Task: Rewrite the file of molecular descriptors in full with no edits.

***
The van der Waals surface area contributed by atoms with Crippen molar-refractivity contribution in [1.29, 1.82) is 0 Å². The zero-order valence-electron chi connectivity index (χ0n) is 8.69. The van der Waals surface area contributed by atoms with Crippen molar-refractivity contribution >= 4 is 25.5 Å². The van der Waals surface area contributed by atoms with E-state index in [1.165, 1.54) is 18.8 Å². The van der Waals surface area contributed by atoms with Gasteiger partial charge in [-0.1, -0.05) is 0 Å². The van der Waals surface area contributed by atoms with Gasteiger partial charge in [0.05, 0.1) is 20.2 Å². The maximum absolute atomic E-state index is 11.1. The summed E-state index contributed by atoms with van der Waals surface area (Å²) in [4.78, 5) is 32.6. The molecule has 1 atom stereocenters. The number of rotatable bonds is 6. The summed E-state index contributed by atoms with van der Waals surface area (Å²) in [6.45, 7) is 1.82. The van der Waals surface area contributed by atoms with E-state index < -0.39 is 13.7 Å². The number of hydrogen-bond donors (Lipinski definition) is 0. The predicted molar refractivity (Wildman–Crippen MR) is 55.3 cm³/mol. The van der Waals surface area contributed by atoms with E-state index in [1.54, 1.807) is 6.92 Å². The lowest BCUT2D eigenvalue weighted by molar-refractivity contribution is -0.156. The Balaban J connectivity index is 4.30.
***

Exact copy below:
The van der Waals surface area contributed by atoms with Crippen molar-refractivity contribution in [1.29, 1.82) is 0 Å². The zero-order valence-electron chi connectivity index (χ0n) is 8.69. The van der Waals surface area contributed by atoms with Crippen molar-refractivity contribution >= 4 is 25.5 Å². The van der Waals surface area contributed by atoms with E-state index in [1.165, 1.54) is 18.8 Å². The van der Waals surface area contributed by atoms with Gasteiger partial charge in [-0.1, -0.05) is 0 Å². The van der Waals surface area contributed by atoms with Gasteiger partial charge in [0.05, 0.1) is 20.2 Å². The maximum absolute atomic E-state index is 11.1. The summed E-state index contributed by atoms with van der Waals surface area (Å²) in [4.78, 5) is 32.6. The molecule has 1 atom stereocenters. The number of rotatable bonds is 6. The summed E-state index contributed by atoms with van der Waals surface area (Å²) in [6.45, 7) is 1.82. The van der Waals surface area contributed by atoms with E-state index < -0.39 is 13.7 Å². The number of hydrogen-bond donors (Lipinski definition) is 0. The predicted molar refractivity (Wildman–Crippen MR) is 55.3 cm³/mol. The van der Waals surface area contributed by atoms with E-state index in [1.54, 1.807) is 6.92 Å². The lowest BCUT2D eigenvalue weighted by molar-refractivity contribution is -0.156. The Balaban J connectivity index is 4.30.